• Not sure what the point of the blonde princess was except to provide a handy love triangle for our now-swooning elf and Not a Worthy King

The Return of the King

  • You know what I love? A good battle scene. The noise! The gravitas! It probably helps that now I am old enough to know all the horses were acting
  • Blonde Princess got her (redeeming, cool) stabby battlefield moment!
  • Liv Tyler’s elf did not
  • My brother and I disagreed on whether or not she even needed to exist, but I guess 3 central female parts are the prime amount for a saga with an extended edition running length of 11.5 hours
  • Not sure what was up with the Steward of Gondor and his fiery demise, except as a reminder that yes, the king needed to return sharpish
  • Poor Sméagol 
  • My brother pointed out that although the Eye of Sauron sees all, it can only look in one direction at once. Bit of a design flaw there, your evil lordship, but I feel like it would make a good metaphor for the narrow mindedness of an existence bent on world domination
  • Bowing to the hobbits awwww
  • Speaking of hobbits, I am vagually aware of decades of readers nudging each other and saying ‘are we sure they’re all just friends?’
  • I am with you
  • Clarity, please, Tolkien estate
  • Just kidding, if there’s anything worse than a lack of a character trait in canon text, it’s the author telling us about it years after publication (you know who I’m talking about). I also love stories that are more focused on friendship than romance, so if the ghost of Mr Tolkien is reading, thank you (and fantastic work on the world building, even if I recall The Hobbit being a bit… wordy). I get where all the fan fiction is coming from, that’s all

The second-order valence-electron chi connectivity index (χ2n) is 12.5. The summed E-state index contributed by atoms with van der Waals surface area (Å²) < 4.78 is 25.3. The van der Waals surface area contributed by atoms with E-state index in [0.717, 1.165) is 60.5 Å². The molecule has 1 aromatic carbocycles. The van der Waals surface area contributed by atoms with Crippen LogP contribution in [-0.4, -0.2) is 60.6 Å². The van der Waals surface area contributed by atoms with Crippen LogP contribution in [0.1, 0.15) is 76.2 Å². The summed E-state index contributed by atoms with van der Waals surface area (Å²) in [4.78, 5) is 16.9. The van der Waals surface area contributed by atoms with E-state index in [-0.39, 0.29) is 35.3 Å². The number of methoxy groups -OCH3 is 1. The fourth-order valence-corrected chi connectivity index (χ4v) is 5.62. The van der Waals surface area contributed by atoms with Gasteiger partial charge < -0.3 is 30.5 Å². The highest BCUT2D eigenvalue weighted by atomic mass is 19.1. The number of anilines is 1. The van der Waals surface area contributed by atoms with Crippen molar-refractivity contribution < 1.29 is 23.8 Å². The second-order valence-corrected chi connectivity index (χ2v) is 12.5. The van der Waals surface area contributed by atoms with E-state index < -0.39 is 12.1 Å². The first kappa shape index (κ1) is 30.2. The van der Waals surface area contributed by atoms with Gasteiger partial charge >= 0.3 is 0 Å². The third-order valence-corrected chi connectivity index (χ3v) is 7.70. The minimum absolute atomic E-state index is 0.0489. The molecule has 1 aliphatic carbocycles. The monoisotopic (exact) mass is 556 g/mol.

• I liked that after the quest ended, the story got a second ending that we can all take home to digest. ‘New chapters’ don’t have to mean no adventure, just different adventure.

I’ve done (minimal) web surfing and although I am not the first person to question the 3:746464748 female:male character ratio, it looks as though the novels are a bit more fleshed out. Maybe I need another watch (and a crack at the books) to absorb the nuances of Éowyn and Arwen’s character arcs and personalities. Sort of wish I’d done this at the start of lockdown because now we’re creeping back into life, I probably have better other things to do. But then, judging by the number of people I encountered this morning who were acting like coronavirus is a thing of the past, we might be back to full lockdown in about two weeks’ time. Is it offensive to say that some people are marginally less bright than orcs? JUST WEAR A MASK AND STAND SEVERAL FEET AWAY FROM ONE ANOTHER.

Only in 2020 could you go from musing about diversity in a decades-old story to comparing the general public to malevolent ogre-creatures for the transgression of standing around.

I’m off to finish writing my next patrons’ story (no dragons, maybe magic). If you enjoyed this Hot Take on a classic, let me know! If I’ve ruined your favourite story, don’t let me know!